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PQQLK9
09-15-2002, 07:03 AM
As an aspiring struggling One Pocket enthusiast I would appreciate any tips and advice anyone could offer to help me to improve my game. I would like to hear some ideas on stragety, game plans, moves and do's and don't. I have found that when I sucessfully break my opponents serve I am usually in pretty good shape for the opening stage of the game. I also seem to try and send the balls up table pretty quick in the game using draw to hold the CB near the short rail between the center diamond and his/her pocket. Any good ideas out there...help make me better...thanks

OnePocketChamp
09-15-2002, 08:15 AM
You have to obtain the proper chess mindset when playing a game of one hole. Study your opponents moves, by this I mean does he show any predictable shot patterns, discover his weakess shot ability and maybe most important try to anticipate his next shot (because this where you will have to shoot from). The absolutely utmost important segment of good one hole is the control you maintain over "whitey".
OH, another point to consider is your success in making the spot shot, in a practice drill can you make the spot shot 10 out of 15 attempts? If not, then practice, practice, practice because this can win many end games in one hole.
Hope this short reply helps you, now go pick your next game and have fun.

NH_Steve
09-15-2002, 08:43 AM
Try this method of playing the spot shot when it's your game ball & position is not an issue. I find it has a lot less sell out potential than shooting the spotshot conventionally.

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<a target="_blank" href=http://endeavor.med.nyu.edu/~wei/pool/pooltable2.html>WEI table shortcut</a>

09-15-2002, 02:47 PM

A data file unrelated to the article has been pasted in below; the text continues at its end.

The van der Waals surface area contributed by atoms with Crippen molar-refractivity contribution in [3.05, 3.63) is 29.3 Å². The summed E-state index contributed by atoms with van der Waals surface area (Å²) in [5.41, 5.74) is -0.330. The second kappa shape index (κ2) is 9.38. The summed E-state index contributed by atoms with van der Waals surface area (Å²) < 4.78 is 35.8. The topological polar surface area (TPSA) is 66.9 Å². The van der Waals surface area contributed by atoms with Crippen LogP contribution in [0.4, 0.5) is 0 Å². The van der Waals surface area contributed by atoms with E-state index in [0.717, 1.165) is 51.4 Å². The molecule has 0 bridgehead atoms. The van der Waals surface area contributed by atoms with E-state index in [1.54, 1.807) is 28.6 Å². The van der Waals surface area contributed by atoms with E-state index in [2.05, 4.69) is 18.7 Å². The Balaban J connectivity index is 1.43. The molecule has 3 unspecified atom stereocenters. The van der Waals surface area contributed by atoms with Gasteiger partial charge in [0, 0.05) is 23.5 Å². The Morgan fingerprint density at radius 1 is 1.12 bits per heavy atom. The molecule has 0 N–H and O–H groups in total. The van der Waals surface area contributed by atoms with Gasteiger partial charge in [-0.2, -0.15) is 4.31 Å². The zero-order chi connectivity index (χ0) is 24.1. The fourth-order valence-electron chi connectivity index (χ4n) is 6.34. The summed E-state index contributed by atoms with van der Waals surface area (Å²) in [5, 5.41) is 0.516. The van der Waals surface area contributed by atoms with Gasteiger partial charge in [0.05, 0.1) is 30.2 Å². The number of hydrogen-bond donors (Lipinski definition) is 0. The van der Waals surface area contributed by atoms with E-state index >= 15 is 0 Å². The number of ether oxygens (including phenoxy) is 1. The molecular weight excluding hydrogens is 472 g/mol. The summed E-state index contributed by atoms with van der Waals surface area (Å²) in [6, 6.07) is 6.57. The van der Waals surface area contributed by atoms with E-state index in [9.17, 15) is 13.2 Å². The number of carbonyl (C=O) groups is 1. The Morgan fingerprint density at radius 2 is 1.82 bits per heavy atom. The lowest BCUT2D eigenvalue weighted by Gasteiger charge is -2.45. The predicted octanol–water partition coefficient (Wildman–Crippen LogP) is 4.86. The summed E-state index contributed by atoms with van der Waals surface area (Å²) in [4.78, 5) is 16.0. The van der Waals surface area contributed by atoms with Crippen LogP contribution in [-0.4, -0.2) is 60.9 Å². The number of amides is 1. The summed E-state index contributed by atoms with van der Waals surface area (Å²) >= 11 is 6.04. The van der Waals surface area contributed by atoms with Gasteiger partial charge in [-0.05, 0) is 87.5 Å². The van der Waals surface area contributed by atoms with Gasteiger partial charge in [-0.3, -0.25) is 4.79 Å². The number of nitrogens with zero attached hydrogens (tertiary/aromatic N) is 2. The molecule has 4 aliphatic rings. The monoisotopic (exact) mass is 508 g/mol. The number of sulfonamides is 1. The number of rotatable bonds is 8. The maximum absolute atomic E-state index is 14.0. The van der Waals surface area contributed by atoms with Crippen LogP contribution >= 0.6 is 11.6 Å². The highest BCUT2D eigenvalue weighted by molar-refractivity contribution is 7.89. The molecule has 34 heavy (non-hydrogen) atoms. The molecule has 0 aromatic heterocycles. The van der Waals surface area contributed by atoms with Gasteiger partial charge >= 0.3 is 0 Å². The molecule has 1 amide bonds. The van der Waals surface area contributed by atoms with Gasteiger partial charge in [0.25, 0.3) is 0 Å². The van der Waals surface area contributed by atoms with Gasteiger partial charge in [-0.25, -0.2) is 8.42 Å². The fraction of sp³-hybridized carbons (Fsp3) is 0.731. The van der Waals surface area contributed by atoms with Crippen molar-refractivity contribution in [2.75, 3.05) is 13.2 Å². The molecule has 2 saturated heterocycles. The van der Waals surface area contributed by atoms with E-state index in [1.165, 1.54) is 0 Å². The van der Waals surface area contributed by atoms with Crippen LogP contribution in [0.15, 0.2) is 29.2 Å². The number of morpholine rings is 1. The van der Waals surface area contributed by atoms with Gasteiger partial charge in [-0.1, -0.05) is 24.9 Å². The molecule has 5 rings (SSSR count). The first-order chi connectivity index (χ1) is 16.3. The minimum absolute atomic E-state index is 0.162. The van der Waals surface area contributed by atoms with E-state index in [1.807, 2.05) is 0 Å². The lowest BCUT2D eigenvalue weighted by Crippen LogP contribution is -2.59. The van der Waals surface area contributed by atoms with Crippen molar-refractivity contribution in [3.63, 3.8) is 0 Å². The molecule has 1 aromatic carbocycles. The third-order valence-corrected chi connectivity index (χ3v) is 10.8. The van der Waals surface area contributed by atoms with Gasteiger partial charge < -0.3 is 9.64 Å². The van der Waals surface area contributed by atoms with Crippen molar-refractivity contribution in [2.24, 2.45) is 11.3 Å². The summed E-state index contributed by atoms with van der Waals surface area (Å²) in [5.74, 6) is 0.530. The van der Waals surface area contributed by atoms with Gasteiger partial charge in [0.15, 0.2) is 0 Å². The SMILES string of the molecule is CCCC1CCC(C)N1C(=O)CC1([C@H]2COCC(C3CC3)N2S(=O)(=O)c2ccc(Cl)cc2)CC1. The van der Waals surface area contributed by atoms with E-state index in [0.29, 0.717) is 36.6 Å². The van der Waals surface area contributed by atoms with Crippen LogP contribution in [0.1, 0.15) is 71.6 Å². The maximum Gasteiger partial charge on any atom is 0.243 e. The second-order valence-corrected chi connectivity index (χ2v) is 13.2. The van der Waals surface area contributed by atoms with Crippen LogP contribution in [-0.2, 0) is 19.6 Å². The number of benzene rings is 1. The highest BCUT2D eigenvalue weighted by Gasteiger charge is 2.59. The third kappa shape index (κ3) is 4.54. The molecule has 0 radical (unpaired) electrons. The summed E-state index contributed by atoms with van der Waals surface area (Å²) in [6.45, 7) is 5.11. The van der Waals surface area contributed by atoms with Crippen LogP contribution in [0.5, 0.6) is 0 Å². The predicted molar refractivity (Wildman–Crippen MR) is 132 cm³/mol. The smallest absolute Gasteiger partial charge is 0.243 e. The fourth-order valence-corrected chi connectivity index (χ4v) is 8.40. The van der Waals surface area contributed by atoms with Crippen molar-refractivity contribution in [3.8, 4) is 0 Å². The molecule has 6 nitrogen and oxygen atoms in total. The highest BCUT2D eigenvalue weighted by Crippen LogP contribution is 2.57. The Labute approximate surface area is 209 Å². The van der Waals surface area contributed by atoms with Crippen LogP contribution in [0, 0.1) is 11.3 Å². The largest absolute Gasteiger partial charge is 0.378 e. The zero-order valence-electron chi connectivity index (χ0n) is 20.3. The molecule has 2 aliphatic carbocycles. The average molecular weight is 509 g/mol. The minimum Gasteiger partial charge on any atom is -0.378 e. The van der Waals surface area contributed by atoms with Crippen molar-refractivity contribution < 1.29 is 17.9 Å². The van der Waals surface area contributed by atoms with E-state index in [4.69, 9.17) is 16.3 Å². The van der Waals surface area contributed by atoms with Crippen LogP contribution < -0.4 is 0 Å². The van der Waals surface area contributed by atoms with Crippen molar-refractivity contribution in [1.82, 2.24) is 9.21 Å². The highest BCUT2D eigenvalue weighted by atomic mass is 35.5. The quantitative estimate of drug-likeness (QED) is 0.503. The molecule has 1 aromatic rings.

Hi PQQLK9,
Always know, and play the count. The count is the score. For example, if you are ahead of someone you play even with by two balls, you have 25% of the game already won. Move balls up table, tying them up and play your opponent out ball for ball. Do your best to never leave your opponent a shot, be patient and protect the lead.

Vapros
09-15-2002, 05:10 PM
When you're not on the attack, and looking for something useful to do with your shot, always try to imagine what the table will look like to your opponent,when your shot is over. Will he like it, and see something painful to do to you? If so, you might want to look further.

PQQLK9
09-16-2002, 03:56 PM
Thanks to all...

Tom_In_Cincy
09-16-2002, 04:49 PM
First.. always look for an offensive shot.. (Look.. consider the consequences..like, selling out if you miss)
Second..
Position the cue ball where your opponent has to move balls towards your pocket
Third,
When you have a chance to move balls towards your pocket, take it. (banking a ball into the stack that will combo balls to your side of the table)

On the break, try to leave the cue ball on our opponents side of the rack, between the 2nd and 3rd diamond. This keeps them from playing the cue ball off one of the balls near your pocket and leaving you with the cue ball in front of your pocket.

And,, if you can.. get Bill Incardona's video on One Pocket.. its great..

NH_Steve
09-16-2002, 07:46 PM
<blockquote><font class="small">Quote: Tom_In_Cincy:</font><hr>
When you have a chance to move balls towards your pocket, take it...<hr></blockquote>
Tom, I would add a caution, though -- You've got to be able to protect against a return bank when you "move balls towards your pocket", otherwise you're going to get beat unnecessarilly many, many times. If what you are doing is moving balls, not taking a clean shot to your pocket, you've got to try to get the protection in place as a priority -- even if it means moving less balls over to the "good" side!!!